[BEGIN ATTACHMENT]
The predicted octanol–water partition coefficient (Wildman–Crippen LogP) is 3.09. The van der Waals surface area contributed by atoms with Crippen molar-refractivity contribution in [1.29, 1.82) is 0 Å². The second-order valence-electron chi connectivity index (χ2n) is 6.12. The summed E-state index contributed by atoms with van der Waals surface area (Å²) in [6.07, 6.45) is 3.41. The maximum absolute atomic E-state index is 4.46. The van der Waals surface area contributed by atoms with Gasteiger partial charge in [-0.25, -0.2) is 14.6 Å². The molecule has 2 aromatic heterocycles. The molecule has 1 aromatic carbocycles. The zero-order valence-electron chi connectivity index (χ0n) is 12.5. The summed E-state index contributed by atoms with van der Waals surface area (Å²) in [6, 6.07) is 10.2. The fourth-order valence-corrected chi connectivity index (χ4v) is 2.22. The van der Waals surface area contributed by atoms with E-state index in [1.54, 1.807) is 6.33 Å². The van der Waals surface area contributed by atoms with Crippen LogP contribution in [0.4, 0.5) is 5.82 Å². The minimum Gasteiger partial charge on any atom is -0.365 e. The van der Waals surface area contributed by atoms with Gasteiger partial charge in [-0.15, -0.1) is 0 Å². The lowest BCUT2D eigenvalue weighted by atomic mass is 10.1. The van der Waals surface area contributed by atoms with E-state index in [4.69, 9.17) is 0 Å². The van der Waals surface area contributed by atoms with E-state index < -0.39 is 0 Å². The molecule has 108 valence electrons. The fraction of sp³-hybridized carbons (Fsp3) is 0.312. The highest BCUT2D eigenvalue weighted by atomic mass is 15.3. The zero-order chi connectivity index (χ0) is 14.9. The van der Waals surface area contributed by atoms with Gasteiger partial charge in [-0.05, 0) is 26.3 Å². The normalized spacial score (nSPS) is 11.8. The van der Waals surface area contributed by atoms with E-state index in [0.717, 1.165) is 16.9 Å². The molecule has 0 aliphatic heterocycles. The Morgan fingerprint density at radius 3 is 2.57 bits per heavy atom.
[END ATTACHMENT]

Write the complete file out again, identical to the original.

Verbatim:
The predicted octanol–water partition coefficient (Wildman–Crippen LogP) is 3.09. The van der Waals surface area contributed by atoms with Crippen molar-refractivity contribution in [1.29, 1.82) is 0 Å². The second-order valence-electron chi connectivity index (χ2n) is 6.12. The summed E-state index contributed by atoms with van der Waals surface area (Å²) in [6.07, 6.45) is 3.41. The maximum absolute atomic E-state index is 4.46. The van der Waals surface area contributed by atoms with Gasteiger partial charge in [-0.25, -0.2) is 14.6 Å². The molecule has 2 aromatic heterocycles. The molecule has 1 aromatic carbocycles. The zero-order valence-electron chi connectivity index (χ0n) is 12.5. The summed E-state index contributed by atoms with van der Waals surface area (Å²) in [6, 6.07) is 10.2. The fourth-order valence-corrected chi connectivity index (χ4v) is 2.22. The van der Waals surface area contributed by atoms with E-state index in [1.54, 1.807) is 6.33 Å². The van der Waals surface area contributed by atoms with Crippen LogP contribution in [0.4, 0.5) is 5.82 Å². The minimum Gasteiger partial charge on any atom is -0.365 e. The van der Waals surface area contributed by atoms with Gasteiger partial charge in [-0.15, -0.1) is 0 Å². The lowest BCUT2D eigenvalue weighted by atomic mass is 10.1. The van der Waals surface area contributed by atoms with E-state index in [4.69, 9.17) is 0 Å². The van der Waals surface area contributed by atoms with E-state index < -0.39 is 0 Å². The molecule has 108 valence electrons. The fraction of sp³-hybridized carbons (Fsp3) is 0.312. The highest BCUT2D eigenvalue weighted by atomic mass is 15.3. The zero-order chi connectivity index (χ0) is 14.9. The van der Waals surface area contributed by atoms with Gasteiger partial charge in [-0.05, 0) is 26.3 Å². The normalized spacial score (nSPS) is 11.8. The van der Waals surface area contributed by atoms with E-state index in [0.717, 1.165) is 16.9 Å². The molecule has 0 aliphatic heterocycles. The Morgan fingerprint density at radius 3 is 2.57 bits per heavy atom.